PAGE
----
Triggers

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I live in a house that is over 100 years old.  Closet space apparently wasn’t a top priority in the olden days.  Although, from what I understand, the room that is my bedroom was once the maid’s quarters.  Kind of fitting, I think!  😉  My closet is very small.  T doesn’t even get to use it at all.  He keeps his clothes in another, far-off location.

Tonight I was in the midst of my bi-annual, change of season, clothes swap.  Out with the light summer clothes, and in with the warmer fall and winter wardrobe.  I actually enjoy this.  I sort through everything.  I bag up what I won’t wear again.  T knows a family who is always happy to take our  cast-offs.  Other items are greeted like an old friend.  I love to dig out my ratty gray sweaters each fall.  I love to wear the ugly, old gray sweaters on the weekends, and I have an impressive collection.

This year, I came across something that made me suck in my breath and rock back on my heals.  I was bending over a box, and I had to sit down on the floor.  It was my yellow skirt.  I once loved that skirt.  I purchased it online at J Crew.  It’s soft corduroy, a lovely goldenrod color, and it looks great with my tall black boots.  As much as I loved that skirt, my hand recoiled when I grabbed it out of the box.  I dropped it like it was a white-hot flame.  I almost shoved it into the give-away bag to get it out of my sight.  I haven’t worn it in almost a year.  I can remember every single, excruciating moment of that day, the day I last wore that skirt.  I remember my nervousness, nervousness turned to fear.  I remember the pacing for what seemed like hours.  I remember the phone call I eventually got the nerve up to make.  I remember the disbelief.  I remember the betrayal.  Yes, but all of that is another story.

Tonight, I sat looking at the skirt and remembering.  I held it close to me, and I was grateful that it was tonight and not that night almost a year ago.  Tonight I was safe.  The boys are happily away at school.  The girls, T and I had just finished dinner along with happy conversation.  The girls were doing homework.  T was watching football.  I was cleaning.  Most importantly, I was feeling  calm and content.  At least I had been in those moments before discovering the skirt.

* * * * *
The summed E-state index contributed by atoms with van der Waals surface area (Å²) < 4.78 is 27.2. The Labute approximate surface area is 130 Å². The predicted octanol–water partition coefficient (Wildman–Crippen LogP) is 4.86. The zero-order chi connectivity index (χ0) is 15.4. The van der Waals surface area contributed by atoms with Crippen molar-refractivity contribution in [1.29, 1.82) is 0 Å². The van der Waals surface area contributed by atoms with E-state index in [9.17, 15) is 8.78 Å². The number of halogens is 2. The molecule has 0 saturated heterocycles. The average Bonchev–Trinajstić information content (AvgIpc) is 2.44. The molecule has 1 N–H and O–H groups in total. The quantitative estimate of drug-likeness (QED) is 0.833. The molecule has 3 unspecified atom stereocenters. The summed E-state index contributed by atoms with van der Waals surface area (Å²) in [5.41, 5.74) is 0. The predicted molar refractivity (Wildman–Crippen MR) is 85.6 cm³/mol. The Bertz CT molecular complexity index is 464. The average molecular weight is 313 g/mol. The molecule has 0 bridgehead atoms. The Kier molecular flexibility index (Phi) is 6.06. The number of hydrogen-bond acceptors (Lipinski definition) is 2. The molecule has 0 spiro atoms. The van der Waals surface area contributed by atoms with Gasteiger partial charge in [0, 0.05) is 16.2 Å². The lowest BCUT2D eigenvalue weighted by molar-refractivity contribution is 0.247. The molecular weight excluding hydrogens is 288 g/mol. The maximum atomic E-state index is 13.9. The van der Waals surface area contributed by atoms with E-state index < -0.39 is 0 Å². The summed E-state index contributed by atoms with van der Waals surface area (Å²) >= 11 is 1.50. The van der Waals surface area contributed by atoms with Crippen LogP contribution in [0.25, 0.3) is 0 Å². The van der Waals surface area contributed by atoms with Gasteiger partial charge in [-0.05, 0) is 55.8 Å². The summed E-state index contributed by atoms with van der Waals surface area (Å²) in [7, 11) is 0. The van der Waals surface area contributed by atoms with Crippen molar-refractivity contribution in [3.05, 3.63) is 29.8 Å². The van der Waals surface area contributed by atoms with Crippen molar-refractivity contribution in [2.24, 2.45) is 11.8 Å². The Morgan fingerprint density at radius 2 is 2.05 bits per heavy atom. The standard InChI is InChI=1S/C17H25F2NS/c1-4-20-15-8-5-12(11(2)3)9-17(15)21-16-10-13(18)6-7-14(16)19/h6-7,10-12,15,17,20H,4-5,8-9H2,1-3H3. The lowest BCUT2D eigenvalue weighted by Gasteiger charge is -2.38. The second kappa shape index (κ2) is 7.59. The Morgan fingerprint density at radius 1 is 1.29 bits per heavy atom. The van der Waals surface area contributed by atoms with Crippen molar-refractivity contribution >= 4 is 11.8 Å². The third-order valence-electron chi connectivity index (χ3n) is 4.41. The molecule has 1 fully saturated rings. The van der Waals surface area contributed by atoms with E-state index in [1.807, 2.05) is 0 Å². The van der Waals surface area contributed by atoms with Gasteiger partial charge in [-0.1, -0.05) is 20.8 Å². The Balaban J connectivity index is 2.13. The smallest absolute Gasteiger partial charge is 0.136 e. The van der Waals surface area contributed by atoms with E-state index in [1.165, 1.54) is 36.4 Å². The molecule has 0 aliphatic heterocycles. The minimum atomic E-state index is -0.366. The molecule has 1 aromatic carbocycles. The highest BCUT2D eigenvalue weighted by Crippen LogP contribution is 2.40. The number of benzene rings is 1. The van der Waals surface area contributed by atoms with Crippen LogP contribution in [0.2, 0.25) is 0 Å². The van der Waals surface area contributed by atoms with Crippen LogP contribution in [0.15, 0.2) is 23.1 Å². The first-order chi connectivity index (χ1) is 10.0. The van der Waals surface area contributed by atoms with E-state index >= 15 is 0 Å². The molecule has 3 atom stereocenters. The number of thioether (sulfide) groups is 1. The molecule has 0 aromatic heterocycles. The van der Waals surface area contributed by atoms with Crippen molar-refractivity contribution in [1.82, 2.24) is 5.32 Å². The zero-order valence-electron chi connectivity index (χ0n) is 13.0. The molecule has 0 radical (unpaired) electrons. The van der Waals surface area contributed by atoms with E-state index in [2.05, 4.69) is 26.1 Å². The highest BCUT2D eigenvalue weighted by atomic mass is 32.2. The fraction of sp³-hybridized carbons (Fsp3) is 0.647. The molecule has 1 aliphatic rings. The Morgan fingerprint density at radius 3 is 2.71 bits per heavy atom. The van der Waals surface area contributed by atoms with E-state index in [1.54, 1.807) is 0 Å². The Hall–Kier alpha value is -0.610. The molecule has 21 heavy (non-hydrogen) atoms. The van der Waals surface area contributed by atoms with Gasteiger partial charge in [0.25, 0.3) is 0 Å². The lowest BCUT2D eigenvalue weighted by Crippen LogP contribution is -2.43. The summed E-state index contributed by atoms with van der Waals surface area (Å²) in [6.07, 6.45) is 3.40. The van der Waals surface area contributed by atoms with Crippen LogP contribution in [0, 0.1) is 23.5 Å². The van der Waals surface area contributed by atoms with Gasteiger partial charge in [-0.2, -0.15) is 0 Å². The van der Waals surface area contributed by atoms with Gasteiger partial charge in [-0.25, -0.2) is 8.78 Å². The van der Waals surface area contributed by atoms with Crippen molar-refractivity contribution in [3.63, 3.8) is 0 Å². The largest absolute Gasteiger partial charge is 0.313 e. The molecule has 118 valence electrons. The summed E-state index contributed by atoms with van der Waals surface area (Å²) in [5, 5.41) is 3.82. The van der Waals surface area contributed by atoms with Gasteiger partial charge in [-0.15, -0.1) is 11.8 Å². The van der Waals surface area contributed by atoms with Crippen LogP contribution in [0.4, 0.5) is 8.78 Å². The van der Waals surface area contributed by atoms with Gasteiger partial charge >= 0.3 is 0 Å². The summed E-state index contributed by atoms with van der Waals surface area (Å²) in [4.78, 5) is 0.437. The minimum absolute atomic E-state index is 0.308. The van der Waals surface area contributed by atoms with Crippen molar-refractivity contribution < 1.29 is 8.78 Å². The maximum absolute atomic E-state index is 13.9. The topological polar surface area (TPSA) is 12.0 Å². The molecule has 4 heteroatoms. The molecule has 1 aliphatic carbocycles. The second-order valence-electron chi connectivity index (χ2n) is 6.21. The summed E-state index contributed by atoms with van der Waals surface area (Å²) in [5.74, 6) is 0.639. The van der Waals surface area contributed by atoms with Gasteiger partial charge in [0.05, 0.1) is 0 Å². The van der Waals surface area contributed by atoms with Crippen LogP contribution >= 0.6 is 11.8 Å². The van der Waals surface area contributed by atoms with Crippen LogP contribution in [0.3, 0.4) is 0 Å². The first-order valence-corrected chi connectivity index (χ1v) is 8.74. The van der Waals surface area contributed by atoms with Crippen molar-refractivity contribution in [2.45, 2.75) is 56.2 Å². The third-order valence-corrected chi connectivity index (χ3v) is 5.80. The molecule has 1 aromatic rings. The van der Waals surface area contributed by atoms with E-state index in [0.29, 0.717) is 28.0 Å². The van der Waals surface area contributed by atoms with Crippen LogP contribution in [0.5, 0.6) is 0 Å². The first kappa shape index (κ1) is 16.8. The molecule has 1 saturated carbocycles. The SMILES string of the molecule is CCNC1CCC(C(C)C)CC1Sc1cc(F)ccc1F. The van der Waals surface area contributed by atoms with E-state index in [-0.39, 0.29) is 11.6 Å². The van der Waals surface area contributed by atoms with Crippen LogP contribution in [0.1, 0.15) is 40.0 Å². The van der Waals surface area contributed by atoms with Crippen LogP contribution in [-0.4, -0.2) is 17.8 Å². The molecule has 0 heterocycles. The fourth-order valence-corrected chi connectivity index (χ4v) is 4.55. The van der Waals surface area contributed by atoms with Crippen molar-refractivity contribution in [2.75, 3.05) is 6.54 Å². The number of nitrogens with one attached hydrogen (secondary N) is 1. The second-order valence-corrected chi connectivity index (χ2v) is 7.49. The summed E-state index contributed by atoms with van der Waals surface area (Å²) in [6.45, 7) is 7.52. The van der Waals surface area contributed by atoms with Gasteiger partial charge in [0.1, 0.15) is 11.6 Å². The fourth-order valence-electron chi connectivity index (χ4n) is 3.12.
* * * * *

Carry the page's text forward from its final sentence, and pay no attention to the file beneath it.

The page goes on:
As I held the yellow skirt, I thought of the other things that I hang onto that remind me of other life traumas.  I have the green Peridot earrings that I wore the day baby Adam lost his life.  They are his birthstone, and I had bought them to welcome my new baby.   Sometimes I pick them up, and I remember.  I have the dangly amber earrings that I was wearing on the day of Andrew’s accident.  I put them on each year on that date, April 21.  I wear them as a talisman and a symbol of the victory we had over tragedy.  There are many more things, other things that I have kept for years, all of them with personal meaning.  None of them represent lies and betrayal, though.  Some of these other things represent loss, yes, but they also represent love and great meaning in my life.  I held the skirt, and wondered what to do.  It’s just a skirt, and I like it.  I put it on a hanger and smoothed it out.  I’m keeping it.  It can’t hurt me now, and it represents nothing worth keeping in my life.  It’s just a skirt.

There will be other things in my life that, in the future,  will suddenly, irrevocably become triggers of memory and deep emotion.  I wonder what they will be?

Bird Number Two

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Our mud room is full of stuff once again.  Almost as soon as we loaded all of Luke’s belonging into the car for the trip to Milwaukee, Andrew started hauling his boxes down for the trip to Chicago.  Tomorrow is his last day home.  Of course, he will be back to visit and for holidays, but I wonder if he will ever call this house home again.  No, this won’t be easy, but it is time.  I am excited for him.  I envy him the experience and promise that lies before him.  What a lucky kid!  He is following his dream, and I hope he hangs on tightly to that dream.

I have always known that Andy had a solid purpose on this earth.  I’ve never known what that purpose is.  I still don’t, but that’s not what is important.  Of course, we ALL have a purpose here.  We are all meant to be, but as Andrew’s mother, I have always known that Andrew was meant to be born.  Hard to explain…